An Alchemic Formula

workshop

In his blog The Write Practice, creative writing instructor Joe Bunting sprinkles aspiring writers like me with nuggets of wisdom every day. I read all of his interesting posts and often get motivated. I tend to write more, but, needless to say, my writing hasn’t improved significantly. Seems like his workshops are leading me nowhere, or rather, I am myself not willing to go anywhere. With my standard of literary excellence still remaining in a limbo, I feel, even with the help of these rigorous workshops, I am still where I was five years ago. Of course, I’ve learnt a couple of new terminologies and a bit of daft ideas like – “Don’t tell, show.”, or “Avoid passive structures.”or “Don’t mix up the viewpoints.”

The thing is new voices, amazing writers of all sorts have emerged more from outside than inside of the academic system, or trainings like this, but then, what is the main point of all these trainings? Is it the shameful fact that these classes only teach mundane rules and boggle our minds with words like structure, or story arch, or narratology? The whole system is somewhat flawed.

Last year, when I sent one of my (awful) short stories to Samrat Upadhayay – considered to be the best writer of Nepal with all his dark, sexy, and often filthy tales of Kathmandu – what he said hit me hard and smothered me at the same time. “Although your story lacks proper plotting, the only thing that holds all the sections is your language. You have such a grip over it that I can only envy.”He said in his clipped American accent – the kind of accent that we can only fake all our lives but never get used to it.

Nonetheless, he made my day. I was happy for a month, but …

But upon sending the same story to a couple of my extremely talented (writer) friends, the words of Upadhayay gradually lost its charm. One of the suggestions, which I have copied and posted in my wall, and which gives me loads of inspiration every time I write, goes like this:

“Don’t use words that don’t come naturally, look up what those words mean, and try not to use big words when they are not necessary. Create a picture for the reader, don’t confuse them.”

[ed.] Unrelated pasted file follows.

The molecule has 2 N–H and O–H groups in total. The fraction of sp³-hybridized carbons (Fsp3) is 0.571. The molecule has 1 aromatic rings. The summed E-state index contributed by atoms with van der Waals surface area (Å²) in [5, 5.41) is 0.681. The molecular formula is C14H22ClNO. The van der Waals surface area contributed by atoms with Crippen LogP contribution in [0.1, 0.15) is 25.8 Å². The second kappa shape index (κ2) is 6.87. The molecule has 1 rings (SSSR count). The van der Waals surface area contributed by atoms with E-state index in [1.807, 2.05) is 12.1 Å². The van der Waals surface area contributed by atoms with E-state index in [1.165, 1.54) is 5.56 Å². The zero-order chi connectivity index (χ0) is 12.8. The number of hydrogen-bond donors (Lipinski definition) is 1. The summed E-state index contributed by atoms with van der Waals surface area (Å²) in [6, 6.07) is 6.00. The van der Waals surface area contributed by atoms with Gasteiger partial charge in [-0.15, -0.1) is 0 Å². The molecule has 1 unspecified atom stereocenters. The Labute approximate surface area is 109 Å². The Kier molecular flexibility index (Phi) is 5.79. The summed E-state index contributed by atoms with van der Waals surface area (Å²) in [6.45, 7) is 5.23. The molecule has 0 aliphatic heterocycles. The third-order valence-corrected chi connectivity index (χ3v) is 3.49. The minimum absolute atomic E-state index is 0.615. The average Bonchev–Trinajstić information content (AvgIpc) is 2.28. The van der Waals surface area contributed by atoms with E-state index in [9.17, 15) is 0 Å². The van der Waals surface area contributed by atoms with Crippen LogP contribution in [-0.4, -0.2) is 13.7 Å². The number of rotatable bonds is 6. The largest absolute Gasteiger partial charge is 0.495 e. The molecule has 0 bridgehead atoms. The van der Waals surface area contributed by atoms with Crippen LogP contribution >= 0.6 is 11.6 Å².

~ Pranaya Rana

I was struck by a lightning epiphany. Indeed my hold of the language was poor and it still is. I suck at English – honest. But, why all the flattery, Mr. Upadhyay? Is that what workshops are meant for?

The second advice by another fascinating writer is rather curt (and more painful.)

“No empathy in your writing. No empathy means no transportation. Your story didn’t catch my attention, in fact, I was repelled by your heavy-handedness of the language.”

~ Prashant Das

Why, oh, why, Mr. Upadhyay and your dork-like crew of Indiana Bloomington University, why all the fakeness? With your alchemic formula of formalized writing, I wonder how many Tolstoys you have produced till now.

Truth be told, with its intense scrutiny of new work and insincere praises, workshops like these cripple for me.

Last, what matters is the work and the work must be good – better – outstanding. Rest of all doesn’t matter. Doesn’t matter how we do it, or by whatever means, the only yardstick of measurement is that we must write well.

The alchemic formula seldom works.

bibek.sanchar@gmail.com

 

Advertisements

4 thoughts on “An Alchemic Formula

  1. Is there any Alchemic Formula?
    Had it been there,I would not have waited this long. The only thing I suggest is read a lot and let yourself grasp all the magic placed in great book. One day, subconsciously ,you will be able to create your own magic.

    Liked by 2 people

Leave a Reply

Fill in your details below or click an icon to log in:

WordPress.com Logo

You are commenting using your WordPress.com account. Log Out / Change )

Twitter picture

You are commenting using your Twitter account. Log Out / Change )

Facebook photo

You are commenting using your Facebook account. Log Out / Change )

Google+ photo

You are commenting using your Google+ account. Log Out / Change )

Connecting to %s